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Only you (almost) can put Smokey Bear on Washington license plates

Putting iconic bear on specialty plate will require public and lawmaker support

A Smokey Bear sign propped up in the ground over scorched acreage at the Okanogan Complex Fire.
A Smokey Bear sign stands vigil over scorched acreage at the Okanogan Complex Fire near Omak, Okanogan County. Commissioner of Public Lands Hilary Franz pitched a new specialty license plate with the iconic bear on it, reading “Only you can prevent wildfires.” (Photo courtesy of the U.S. Department of Agriculture)
By Jerry Cornfield Washington State Standard

Washington drivers could one day be carrying Smokey Bear’s image and message on their license plates to help reduce the number of wildfires started by people.

An effort launched Monday, Nov. 20 would create a specialty license plate featuring the iconic bear and its hallmark slogan: “Only you can prevent wildfires.” Proceeds from sales of the plates would go to public education programs focused on wildfire prevention, administered through the state Department of Natural Resources.

Commissioner of Public Lands Hilary Franz made the pitch Monday inside a Pierce County fire station alongside firefighters, state lawmakers and someone in a Smokey costume. 

“We know that wildfires are only growing more frequent and their geography is growing farther,” Franz said, noting that roughly 80% of wildfires this year were caused by people. “I do believe that this license plate and the ability to educate a broad group of our state will actually be lifesaving.”

It’s a long road. Backers must first submit a petition with 3,500 signatures to the Department of Licensing for the agency to even consider a new specialty plate. Those interested can sign the petition online at

Then, legislation allowing for the plate needs to get approved by the Legislature and signed into law by the governor. 

Democratic state Sen. T’wina Nobles of Fircrest, and Rep. Brandy Donaghy of unincorporated Snohomish County, said Monday they will sponsor Smokey Bear license plate bills in 2024.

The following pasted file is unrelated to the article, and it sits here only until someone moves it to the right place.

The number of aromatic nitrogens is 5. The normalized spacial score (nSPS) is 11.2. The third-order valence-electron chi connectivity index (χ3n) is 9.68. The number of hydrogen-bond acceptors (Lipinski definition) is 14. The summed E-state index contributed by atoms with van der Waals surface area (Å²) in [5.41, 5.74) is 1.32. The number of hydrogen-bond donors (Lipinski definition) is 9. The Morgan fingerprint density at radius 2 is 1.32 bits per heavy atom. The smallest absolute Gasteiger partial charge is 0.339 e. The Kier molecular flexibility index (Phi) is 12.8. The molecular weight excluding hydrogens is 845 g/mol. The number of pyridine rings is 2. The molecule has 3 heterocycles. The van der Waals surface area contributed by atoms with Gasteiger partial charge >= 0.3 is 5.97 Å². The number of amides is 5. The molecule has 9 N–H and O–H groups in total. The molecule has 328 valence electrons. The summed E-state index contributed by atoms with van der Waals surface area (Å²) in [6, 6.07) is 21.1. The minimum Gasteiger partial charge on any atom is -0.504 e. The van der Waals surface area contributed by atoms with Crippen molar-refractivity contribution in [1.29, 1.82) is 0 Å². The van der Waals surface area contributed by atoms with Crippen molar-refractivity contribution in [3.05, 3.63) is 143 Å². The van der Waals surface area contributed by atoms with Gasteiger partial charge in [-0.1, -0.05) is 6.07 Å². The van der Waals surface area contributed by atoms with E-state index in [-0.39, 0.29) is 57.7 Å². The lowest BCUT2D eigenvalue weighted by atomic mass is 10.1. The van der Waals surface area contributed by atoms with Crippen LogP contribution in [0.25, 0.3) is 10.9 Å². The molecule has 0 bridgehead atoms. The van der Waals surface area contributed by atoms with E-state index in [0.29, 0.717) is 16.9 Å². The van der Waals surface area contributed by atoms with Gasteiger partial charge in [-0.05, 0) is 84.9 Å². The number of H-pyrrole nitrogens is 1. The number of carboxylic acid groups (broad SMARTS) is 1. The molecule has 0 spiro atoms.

Donaghy said acquiring a plate is something “we can do to decrease wildfires and keep people safe. Every day, this is a reminder that there is work we can do to help those who help us.”

If successful, Washington would join Oregon and Texas with Smokey Bear plates.

The political path won’t be easy. Bills for four other specialty plates are already vying for lawmakers’ approval.

One celebrates pickleball, the official state sport. Another pays tribute to Mount St. Helens, the state’s most active volcano. A third recognizes LeMay-America’s car museum in Tacoma, where classic cars are always on display. The fourth would support small forest landowners and working forests.

Last session, the state Senate overwhelmingly backed the pickleball and Mount St. Helens plates. But the House didn’t take action on those, or the other proposals.

“I love pickleball. But I got to tell you Smokey the Bear, his value and his message and the importance of this, I think is far more significant,” Franz said.

“This license plate is something everybody should get behind to help educate every single resident of Washington no matter what age they are that they too can be part of our firefighting force by not starting fires,” she said.

Even if signatures are gathered and a law signed, getting plates made may take a while.

The state Department of Licensing has posted on its website that production issues are causing “significant delays in our ability to issue personalized and specialty plates.”

“Due to this delay, you may want to consider waiting to apply for a personalized or specialty plate,” it continues. “We don’t have a timeline for when production delays will return to normal.”

Washington State Standard is an independent, nonprofit news organization that produces original reporting on policy and politics.

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